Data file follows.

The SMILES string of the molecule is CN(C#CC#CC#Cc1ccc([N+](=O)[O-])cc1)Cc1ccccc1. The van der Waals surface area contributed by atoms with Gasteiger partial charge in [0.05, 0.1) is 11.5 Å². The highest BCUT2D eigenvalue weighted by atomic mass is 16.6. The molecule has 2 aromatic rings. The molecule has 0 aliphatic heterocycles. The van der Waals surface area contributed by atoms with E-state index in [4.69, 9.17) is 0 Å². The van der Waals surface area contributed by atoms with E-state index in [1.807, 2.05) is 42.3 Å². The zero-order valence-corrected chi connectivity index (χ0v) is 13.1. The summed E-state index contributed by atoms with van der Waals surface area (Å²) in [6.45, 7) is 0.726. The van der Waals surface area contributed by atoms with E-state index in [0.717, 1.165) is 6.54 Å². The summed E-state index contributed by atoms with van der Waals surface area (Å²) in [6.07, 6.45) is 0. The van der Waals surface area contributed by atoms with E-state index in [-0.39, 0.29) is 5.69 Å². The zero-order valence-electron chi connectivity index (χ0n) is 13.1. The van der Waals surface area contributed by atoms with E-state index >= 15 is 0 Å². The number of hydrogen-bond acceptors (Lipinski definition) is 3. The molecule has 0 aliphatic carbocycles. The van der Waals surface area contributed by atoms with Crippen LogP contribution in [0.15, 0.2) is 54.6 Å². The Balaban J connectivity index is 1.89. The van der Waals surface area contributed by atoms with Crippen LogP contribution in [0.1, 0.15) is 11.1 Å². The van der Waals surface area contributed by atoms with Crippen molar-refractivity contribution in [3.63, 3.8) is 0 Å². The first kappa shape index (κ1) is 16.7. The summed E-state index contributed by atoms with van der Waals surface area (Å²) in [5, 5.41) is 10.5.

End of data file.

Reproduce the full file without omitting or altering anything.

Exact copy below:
The SMILES string of the molecule is CN(C#CC#CC#Cc1ccc([N+](=O)[O-])cc1)Cc1ccccc1. The van der Waals surface area contributed by atoms with Gasteiger partial charge in [0.05, 0.1) is 11.5 Å². The highest BCUT2D eigenvalue weighted by atomic mass is 16.6. The molecule has 2 aromatic rings. The molecule has 0 aliphatic heterocycles. The van der Waals surface area contributed by atoms with E-state index in [4.69, 9.17) is 0 Å². The van der Waals surface area contributed by atoms with E-state index in [1.807, 2.05) is 42.3 Å². The zero-order valence-corrected chi connectivity index (χ0v) is 13.1. The summed E-state index contributed by atoms with van der Waals surface area (Å²) in [6.45, 7) is 0.726. The van der Waals surface area contributed by atoms with E-state index in [0.717, 1.165) is 6.54 Å². The summed E-state index contributed by atoms with van der Waals surface area (Å²) in [6.07, 6.45) is 0. The van der Waals surface area contributed by atoms with E-state index in [-0.39, 0.29) is 5.69 Å². The zero-order valence-electron chi connectivity index (χ0n) is 13.1. The van der Waals surface area contributed by atoms with E-state index >= 15 is 0 Å². The number of hydrogen-bond acceptors (Lipinski definition) is 3. The molecule has 0 aliphatic carbocycles. The van der Waals surface area contributed by atoms with Crippen LogP contribution in [0.15, 0.2) is 54.6 Å². The Balaban J connectivity index is 1.89. The van der Waals surface area contributed by atoms with Crippen LogP contribution in [0.1, 0.15) is 11.1 Å². The van der Waals surface area contributed by atoms with Crippen molar-refractivity contribution in [3.63, 3.8) is 0 Å². The first kappa shape index (κ1) is 16.7. The summed E-state index contributed by atoms with van der Waals surface area (Å²) in [5, 5.41) is 10.5.